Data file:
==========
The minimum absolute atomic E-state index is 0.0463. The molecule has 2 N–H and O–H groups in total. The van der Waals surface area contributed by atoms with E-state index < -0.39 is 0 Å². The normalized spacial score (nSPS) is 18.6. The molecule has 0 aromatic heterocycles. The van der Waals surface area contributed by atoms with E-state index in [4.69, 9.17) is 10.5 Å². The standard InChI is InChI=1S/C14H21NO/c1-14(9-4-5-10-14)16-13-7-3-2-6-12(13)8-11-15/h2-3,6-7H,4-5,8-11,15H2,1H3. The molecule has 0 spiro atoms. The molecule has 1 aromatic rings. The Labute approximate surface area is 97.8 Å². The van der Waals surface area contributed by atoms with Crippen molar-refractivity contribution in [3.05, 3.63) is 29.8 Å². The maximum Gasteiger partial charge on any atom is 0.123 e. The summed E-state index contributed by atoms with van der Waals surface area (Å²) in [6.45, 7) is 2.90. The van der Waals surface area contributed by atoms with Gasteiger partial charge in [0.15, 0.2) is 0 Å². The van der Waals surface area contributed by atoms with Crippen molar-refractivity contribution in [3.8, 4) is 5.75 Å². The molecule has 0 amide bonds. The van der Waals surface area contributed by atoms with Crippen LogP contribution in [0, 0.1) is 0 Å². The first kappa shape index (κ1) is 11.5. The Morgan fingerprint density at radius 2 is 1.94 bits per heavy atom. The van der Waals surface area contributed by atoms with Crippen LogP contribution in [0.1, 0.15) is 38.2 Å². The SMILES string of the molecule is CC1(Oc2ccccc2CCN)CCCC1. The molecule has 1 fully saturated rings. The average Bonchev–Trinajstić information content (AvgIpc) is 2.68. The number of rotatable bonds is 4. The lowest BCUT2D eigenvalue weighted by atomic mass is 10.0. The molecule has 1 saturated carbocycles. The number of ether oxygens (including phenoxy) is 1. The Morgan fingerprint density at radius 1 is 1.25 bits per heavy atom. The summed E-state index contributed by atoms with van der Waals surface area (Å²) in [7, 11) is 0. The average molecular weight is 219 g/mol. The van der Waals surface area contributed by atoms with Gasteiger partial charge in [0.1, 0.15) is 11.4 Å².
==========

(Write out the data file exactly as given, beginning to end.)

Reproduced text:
The minimum absolute atomic E-state index is 0.0463. The molecule has 2 N–H and O–H groups in total. The van der Waals surface area contributed by atoms with E-state index < -0.39 is 0 Å². The normalized spacial score (nSPS) is 18.6. The molecule has 0 aromatic heterocycles. The van der Waals surface area contributed by atoms with E-state index in [4.69, 9.17) is 10.5 Å². The standard InChI is InChI=1S/C14H21NO/c1-14(9-4-5-10-14)16-13-7-3-2-6-12(13)8-11-15/h2-3,6-7H,4-5,8-11,15H2,1H3. The molecule has 0 spiro atoms. The molecule has 1 aromatic rings. The Labute approximate surface area is 97.8 Å². The van der Waals surface area contributed by atoms with Crippen molar-refractivity contribution in [3.05, 3.63) is 29.8 Å². The maximum Gasteiger partial charge on any atom is 0.123 e. The summed E-state index contributed by atoms with van der Waals surface area (Å²) in [6.45, 7) is 2.90. The van der Waals surface area contributed by atoms with Gasteiger partial charge in [0.15, 0.2) is 0 Å². The van der Waals surface area contributed by atoms with Crippen molar-refractivity contribution in [3.8, 4) is 5.75 Å². The molecule has 0 amide bonds. The van der Waals surface area contributed by atoms with Crippen LogP contribution in [0, 0.1) is 0 Å². The first kappa shape index (κ1) is 11.5. The Morgan fingerprint density at radius 2 is 1.94 bits per heavy atom. The van der Waals surface area contributed by atoms with Crippen LogP contribution in [0.1, 0.15) is 38.2 Å². The SMILES string of the molecule is CC1(Oc2ccccc2CCN)CCCC1. The molecule has 1 fully saturated rings. The average Bonchev–Trinajstić information content (AvgIpc) is 2.68. The number of rotatable bonds is 4. The lowest BCUT2D eigenvalue weighted by atomic mass is 10.0. The molecule has 1 saturated carbocycles. The number of ether oxygens (including phenoxy) is 1. The Morgan fingerprint density at radius 1 is 1.25 bits per heavy atom. The summed E-state index contributed by atoms with van der Waals surface area (Å²) in [7, 11) is 0. The average molecular weight is 219 g/mol. The van der Waals surface area contributed by atoms with Gasteiger partial charge in [0.1, 0.15) is 11.4 Å².